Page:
Wait, so are you contact printing using a light bulb in a box? If you are contact printing with an enlarger it's usually f8 @ 7 seconds (for a perfect exposure contacted on Ilford paper). Print developer is not the same as neg developer, generally the quality of a print is better using print developer instead of film developer but it does work.

    And as for your second question, the space in between frames on the negatives, and around where the sprocket holes are, should be a bit lighter than the outer edge where there was no film.

    =D

  5. #5
    Nicholas Lindan's Avatar
    Join Date
    Sep 2006
    Location
    Cleveland, Ohio USA
    Shooter
    Multi Format
    Posts
    2,377
    Images
    4
    Quote Originally Posted by EASmithV View Post
    the space in between frames on the negatives ... should be a bit lighter than the outer edge where there was no film.
    Ditto.

    If you have maximum black for the film rebate then the chances are you have lost shadow detail by pushing it up into the shoulder of the paper's HD curve.

    Of course, if your negatives are very dense from over exposure or over development or 'just because' then you may need to give so much exposure that the rebate does indeed print at maximum black.

    Note that this 'max black' advice only applies to contact proof prints.

    If you are making final prints as contacts then the exposure should be whatever the image demands, and how the rebate prints is irrelevant.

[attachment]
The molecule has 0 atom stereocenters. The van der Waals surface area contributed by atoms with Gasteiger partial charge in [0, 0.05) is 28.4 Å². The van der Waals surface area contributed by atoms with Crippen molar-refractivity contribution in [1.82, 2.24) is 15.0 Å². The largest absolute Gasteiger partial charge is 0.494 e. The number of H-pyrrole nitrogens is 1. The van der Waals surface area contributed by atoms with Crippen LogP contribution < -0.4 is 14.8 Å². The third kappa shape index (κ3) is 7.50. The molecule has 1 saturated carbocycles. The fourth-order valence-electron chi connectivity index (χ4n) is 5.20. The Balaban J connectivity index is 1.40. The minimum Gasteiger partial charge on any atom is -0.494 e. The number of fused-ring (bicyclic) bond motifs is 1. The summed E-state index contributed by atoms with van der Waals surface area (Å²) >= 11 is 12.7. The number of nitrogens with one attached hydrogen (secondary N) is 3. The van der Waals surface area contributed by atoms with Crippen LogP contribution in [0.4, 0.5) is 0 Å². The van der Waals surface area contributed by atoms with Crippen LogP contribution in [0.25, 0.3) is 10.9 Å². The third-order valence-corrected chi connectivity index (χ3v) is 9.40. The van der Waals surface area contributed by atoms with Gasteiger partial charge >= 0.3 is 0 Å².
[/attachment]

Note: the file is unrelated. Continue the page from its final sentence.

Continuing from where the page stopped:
Print developer lasts until it starts to turn orange or the developing time increases to 150% of nominal.
    DARKROOM AUTOMATION
    f-Stop Timers - Enlarging Meters
    http://www.darkroomautomation.com/da-main.htm

  6. #6
    SMBooth's Avatar
    Join Date
    Jun 2008
    Location
    Melbourne, North/West
    Shooter
    Multi Format
    Posts
    998
    Images
    7
    Thanks for the extra info, I'm actually happy with the result so must be OK.

  7. #7
    SMBooth's Avatar
    Join Date
    Jun 2008
    Location
    Melbourne, North/West
    Shooter
    Multi Format
    Posts
    998
    Images
    7
    Quote Originally Posted by EASmithV View Post
    Wait, so are you contact printing using a light bulb in a box? SNIP

    =D
    Yes.... a 15W one with dimmer.

  8. #8
    tim_walls's Avatar
    Join Date
    Sep 2006
    Location
    Croydon & Leeds
    Shooter
    35mm
    Posts
    1,037
    Images
    48
    Quote Originally Posted by EASmithV View Post
    Wait, so are you contact printing using a light bulb in a box? If you are contact printing with an enlarger it's usually f8 @ 7 seconds (for a perfect exposure contacted on Ilford paper).
    Err, this would be somewhat* dependent on your enlarger, the bulb in it, any filters used, the size of the negative and how far racked in/out the enlarger is...

    * totally.


    In other words, I really don't see how you can say "f/8 at 7 seconds" is the 'correct' time for a contact print! What am I missing?
    Another day goes under; a little bourbon will take the strain...



 

APUG PARTNERS EQUALLY FUNDING OUR COMMUNITY:



Contact Us  |  Support Us!  |  Advertise  |  Site Terms  |  Archive  —   Search  |  Mobile Device Access  |  RSS  |  Facebook  |  Linkedin